Corporations Don't Have to Pay Pollution Fines During COVID-19
Corporations that flouted environmental regulations and spewed pollutants into the air and dumped them into waterways will not be required to pay the fines they agreed to during the pandemic, according to The Guardian.
The forbearance of payments totals $56 million from ten corporations for a variety of violations across the country, including polluting air and water in already vulnerable communities, like East Chicago, Indiana, according to legal proceedings.
The companies agreed to settlements with the U.S. government that forced them to pay fines without admitting liability. However, the U.S. Department of Justice advised most of the companies of extensions in letters that were obtained by the government watchdog group Accountable.US via public records requests, as The Guardian reported.
The Department of Justice said the move is intended to "mitigate the financial impact" of the coronavirus. However, enforcement attorneys who have spent years targeting the companies expressed shock over the blanket policy, according to The Hill.
"It's unprecedented in how broad it is," said Francis Lyons, a partner with Schiff Hardin LLP who previously worked on environmental enforcement issues at the Justice Department, to The Hill. "I think this policy goes beyond what is necessary under the circumstances."
In one example that The Guardian provided, KP Kauffman, a Denver-based oil and gas company, has spent $200,000 lobbying the EPA in 2019 and 2020. It also hosted a meeting with oil executives and Donald Trump in 2016. Now, the company has stopped paying the fines it agreed to for allegedly violating air pollution laws when the company emitted smog-forming compounds in the Denver-Julesburg Basin, an area that wasn't meeting smog standards.
"This is exactly the time to make sure support is flowing to the federal, state and local governments that need a hand with responding to the coronavirus crisis and with the environmental problems that these special interests have caused," said Chris Saeger, director of strategic initiatives at Accountable.US, as The Guardian reported.
"When we're facing a public health crisis that causes respiratory problems, this is a time to be holding companies to a higher standard of air quality, not a lower one."
Not surprisingly, a number of companies that do not have to pay the fines they agreed to are ones with deep ties to the Trump administration. Dominion Energy in Virginia agreed to pay for a coal ash impoundment that seeped pollutants into the groundwater along the James River. That company has several ties to the administration, including a former top EPA enforcement official and Attorney General William Barr, who leads the Department of Justice.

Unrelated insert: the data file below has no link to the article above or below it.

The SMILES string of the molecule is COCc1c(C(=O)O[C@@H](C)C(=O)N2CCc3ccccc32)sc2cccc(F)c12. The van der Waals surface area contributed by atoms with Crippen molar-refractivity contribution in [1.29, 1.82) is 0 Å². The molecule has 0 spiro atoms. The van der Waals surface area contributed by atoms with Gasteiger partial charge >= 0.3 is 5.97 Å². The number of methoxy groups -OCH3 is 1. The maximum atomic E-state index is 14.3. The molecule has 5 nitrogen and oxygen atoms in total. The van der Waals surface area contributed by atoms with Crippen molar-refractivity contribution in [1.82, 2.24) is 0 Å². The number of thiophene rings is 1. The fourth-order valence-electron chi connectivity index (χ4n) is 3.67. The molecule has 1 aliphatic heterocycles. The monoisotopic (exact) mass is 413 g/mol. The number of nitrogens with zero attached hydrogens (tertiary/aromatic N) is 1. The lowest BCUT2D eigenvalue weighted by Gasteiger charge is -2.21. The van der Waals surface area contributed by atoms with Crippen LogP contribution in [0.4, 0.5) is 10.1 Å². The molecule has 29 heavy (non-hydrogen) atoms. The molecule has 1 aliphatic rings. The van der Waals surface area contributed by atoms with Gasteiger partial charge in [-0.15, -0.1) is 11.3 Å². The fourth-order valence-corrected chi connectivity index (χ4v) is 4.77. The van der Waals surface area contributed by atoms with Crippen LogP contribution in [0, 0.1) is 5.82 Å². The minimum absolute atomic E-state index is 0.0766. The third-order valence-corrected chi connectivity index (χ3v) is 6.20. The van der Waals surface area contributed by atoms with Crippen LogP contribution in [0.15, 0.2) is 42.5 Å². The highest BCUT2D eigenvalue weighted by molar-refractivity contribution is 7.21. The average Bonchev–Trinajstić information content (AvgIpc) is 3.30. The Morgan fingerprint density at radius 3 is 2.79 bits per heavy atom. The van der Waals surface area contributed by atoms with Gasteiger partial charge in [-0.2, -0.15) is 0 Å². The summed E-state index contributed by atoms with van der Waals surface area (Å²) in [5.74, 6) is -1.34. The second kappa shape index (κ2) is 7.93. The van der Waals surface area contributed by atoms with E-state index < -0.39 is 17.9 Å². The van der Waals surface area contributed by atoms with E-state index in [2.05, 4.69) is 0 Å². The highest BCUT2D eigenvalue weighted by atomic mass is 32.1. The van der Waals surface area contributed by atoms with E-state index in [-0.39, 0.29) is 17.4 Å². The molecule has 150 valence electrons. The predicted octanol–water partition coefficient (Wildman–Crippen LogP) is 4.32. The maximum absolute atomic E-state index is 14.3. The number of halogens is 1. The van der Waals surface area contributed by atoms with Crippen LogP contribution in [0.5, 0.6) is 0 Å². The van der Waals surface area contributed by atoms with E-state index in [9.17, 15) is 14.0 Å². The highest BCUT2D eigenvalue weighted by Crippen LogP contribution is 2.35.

Similarly, ArcelorMittal, one of the world's largest steel companies, agreed to pay $5 million for polluting the air in Indiana and Ohio. Its CEO dined with Trump in Davos in January and was part of the president's roundtable in India in February. And Secretary of Commerce Wilbur Ross is a former employee of ArcelorMittal, as The Guardian reported.
"This policy cuts off income to the federal government at a time when there's this massive spending by the federal government to keep the economy afloat, so you'd think they'd care about other funds coming in," said Joel Mintz, a former EPA enforcement attorney who later worked as a law professor at Nova Southeastern University in Florida, to The Hill. "It kind of sends a message to these companies that you're letting them off the hook."
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Toxins in water produced by cyanobacteria was likely responsible for more than 300 elephant deaths in Botswana this year, the country's wildlife department announced on Monday.
How Did Cyanobacteria Poison the Elephants?<p>Cyanobacteria are microscopic organisms common in water and sometimes found in soil. Some cyanobacteria produce neurotoxins.</p><p>The cyanobacteria "was growing in pans" or watering holes, the principal veterinary officer of the Department of Wildlife and National Parks, Mmadi Reuben, told reporters.</p><p>Reuben said the deaths had "stopped towards the end of June 2020, coinciding with the drying of pans."</p><p>"However we have many questions still to be answered such as why the elephants only and why that area only? We have a number of hypotheses we are investigating," added Reuben.</p><p>Similar elephant deaths have also been recorded in neighboring Zimbabwe.</p>
Climate Change to Blame?<p>Not all cyanobacteria are toxic but scientists say varieties dangerous to humans and animals are occurring more frequently as climate change drives up global temperatures.</p><p>Southern Africa's temperatures are rising at twice the global average, according to the Intergovernmental Panel on Climate Change.</p>
Elephant Paradise?<p>Africa's overall elephant population is declining due to poaching. But Botswana, home to almost a third of the continent's elephants, has seen numbers grow to around 130,000.</p><p>Botswana's government said it was continuing studies into the occurrence of the deadly bacteria. In the winter, elephants hydrate themselves mainly by eating roots and bark, especially of the baobab tree.</p>
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